"The Relevant Logic E and Some Close Neighbours: A Reinterpretation," (co-authored with Ed Mares) The IfColog Journal of Logics and their Applications (4:3) 2017, 695–730. Special Issue: Proceedings of the Third Workshop, 16-17 May 2016, Edmonton, Canada, edited by Katalin Bimbó and J. Michael Dunn. Open access pdf. Published pdf.
Abstract: This paper has two aims. First, it sets out an interpretation of the relevant logic E of relevant entailment based on the theory of situated inference. Second, it uses this interpretation, together with Anderson and Belnap’s natural deduction system for E, to generalise E to a range of other systems of strict relevant implication. Routley-Meyer ternary relation semantics for these systems are produced and completeness theorems are proven.
"Non-Classical Circular Definitions," Australasian Journal of Logic (14:1) 2017, Article no. 6, 147–180. Special issue: Non-Classicality: Logic, Mathematics, Philosophy, edited by Zach Weber, Maarten McKubre-Jordens, and Patrick Girard. doi: 10.26686/ajl.v14i1.4030. Open access pdf.
Abstract: Circular definitions have primarily been studied in revision theory in the classical scheme. I present systems of circular definitions in the Strong Kleene and supervaluation schemes and provide complete proof systems for them. One class of definitions, the intrinsic definitions, naturally arises in both schemes. I survey some of the features of this class of definitions.
"Conditionals in Theories of Truth," (co-authored with Anil Gupta) Journal of Philosophical Logic 46(1) 2017, pp. 27--63. doi:10.1007/s10992-015-9393-3Preprint pdf.
Abstract: We argue that distinct conditionals—conditionals that are governed by different logics—are needed to formalize the rules of Truth Introduction and Truth Elimination. We show that revision theory, when enriched with the new conditionals, yields an attractive theory of truth. We go on to compare this theory with one recently proposed by Hartry Field.
Abstract: An important question for proponents of non-contractive approaches to paradox is why contraction fails. One non-contractive theorist, Elia Zardini, offers the answer that the paradoxical sentences exhibit a kind of instability. I elaborate this idea using revision theory, and I argue that while instability does motivate failures of contraction, it equally motivates failure of many principles that non-contractive theorists want to maintain.
"On Artifacts and Truth-Preservation," Australasian Journal of Logic (12:3) 2015, Article no. 1, pp. 135–158. doi: 10.26686/ajl.v12i3.2045Open access pdf.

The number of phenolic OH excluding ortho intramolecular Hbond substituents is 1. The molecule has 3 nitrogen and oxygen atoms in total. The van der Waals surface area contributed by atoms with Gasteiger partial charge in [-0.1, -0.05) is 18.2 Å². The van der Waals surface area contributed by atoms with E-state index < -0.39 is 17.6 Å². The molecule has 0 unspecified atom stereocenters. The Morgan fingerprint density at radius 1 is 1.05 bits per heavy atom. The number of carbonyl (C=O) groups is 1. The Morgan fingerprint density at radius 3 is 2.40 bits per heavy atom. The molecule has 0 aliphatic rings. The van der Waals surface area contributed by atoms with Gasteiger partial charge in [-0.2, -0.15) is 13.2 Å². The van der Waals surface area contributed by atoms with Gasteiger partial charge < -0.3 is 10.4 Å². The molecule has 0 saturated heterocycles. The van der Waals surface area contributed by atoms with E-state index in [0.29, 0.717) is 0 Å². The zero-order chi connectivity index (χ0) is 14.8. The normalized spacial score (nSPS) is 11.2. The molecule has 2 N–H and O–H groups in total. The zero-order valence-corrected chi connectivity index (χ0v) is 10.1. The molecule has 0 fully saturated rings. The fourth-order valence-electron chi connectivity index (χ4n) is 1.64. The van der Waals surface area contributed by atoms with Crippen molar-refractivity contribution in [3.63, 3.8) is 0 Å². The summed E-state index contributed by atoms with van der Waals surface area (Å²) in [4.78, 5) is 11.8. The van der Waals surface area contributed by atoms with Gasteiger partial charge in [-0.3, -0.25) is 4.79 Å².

Abstract: In Saving Truth from Paradox, Hartry Field presents and defends a theory of truth with a new conditional. In this paper, I present two criticisms of this theory, one concerning its assessments of validity and one concerning its treatment of truth-preservation claims. One way of adjusting the theory adequately responds to the truth-preservation criticism, at the cost of making the validity criticism worse. I show that in a restricted setting, Field has a way to respond to the validity criticism. I close with some general considerations on the use of revision-theoretic methods in theories of truth.
Abstract: We present an extension of the basic revision theory of circular definitions with a unary operator, □. We present a Fitch-style proof system that is sound and complete with respect to the extended semantics.
The logic of the box gives rise to a simple modal logic, and we relate provability in the extended proof system to this modal logic via a completeness theorem, using interpretations over circular definitions, analogous to Solovay's completeness theorem for GL using arithmetical interpretations. We adapt our proof to a special class of circular definitions as well as to the first-order case.
Conference proceedings
"Hyperintensionality in Relevant Logics," Logic, Rationality, and Interaction 9th International Workshop, LORI 2023 Jinan, China, October 26–29, 2023 Proceedings, eds. Natasha Alechina, Andreas Herzig, and Fei Liang, pp. 238-250 (2023) doi:10.1007/978-3-031-45558-2_18Preprint pdf.
Abstract: In this article, we present a definition of a hyperintensionality appropriate to relevant logics. We then show that relevant logics are hyperintensional in this sense, drawing consequences for other non-classical logics, including HYPE and some substructural logics. We further prove results concerning extensionality in relevant logics. We close by discussing related concepts for classifying formula contexts and potential applications of these results.
"Non-Triviality Done Proof-Theoretically,"' (co-authored with Rohan French) Logic, Rationality, and Interaction: 6th International Workshop, LORI 2017, Sapporo, Japan, September 11-14, 2017, Proceedings, eds. Alexandru Baltag, Jeremy Seligman and Tomoyuki Yamada, pp. 438--450. Springer: Berlin, Heidelberg. doi:10.1007/978-3-662-55665-8_30
"What Is Wrong with the Tarskian Theory of Truth?" The Logica Yearbook 2010, Michael Peliš (ed), pp. 269-281, College Publications.
"Philosophical Aspects of Display Logic," The Logica Yearbook 2009, Michael Peliš (ed), pp. 283–296, College Publications.
Reviews and introductions
"Guest Editors' Introduction," (co-authored with Riccardo Bruni) Journal of Philosophical Logic, special issue for the 25th anniversary of the publication of Revision Theory of Truth (2019) 48(1): 1–9. doi: 10.1007/s10992-018-9478-xOpen access pdf.
Review of Stewart Shapiro’s Varieties of Logic, Notre Dame Philosophical Reviews. Published html.
Review of Leon Horsten’s The Tarskian Turn, Philosophical Review (2013) 122(1): 144-147; doi:10.1215/00318108-1728795.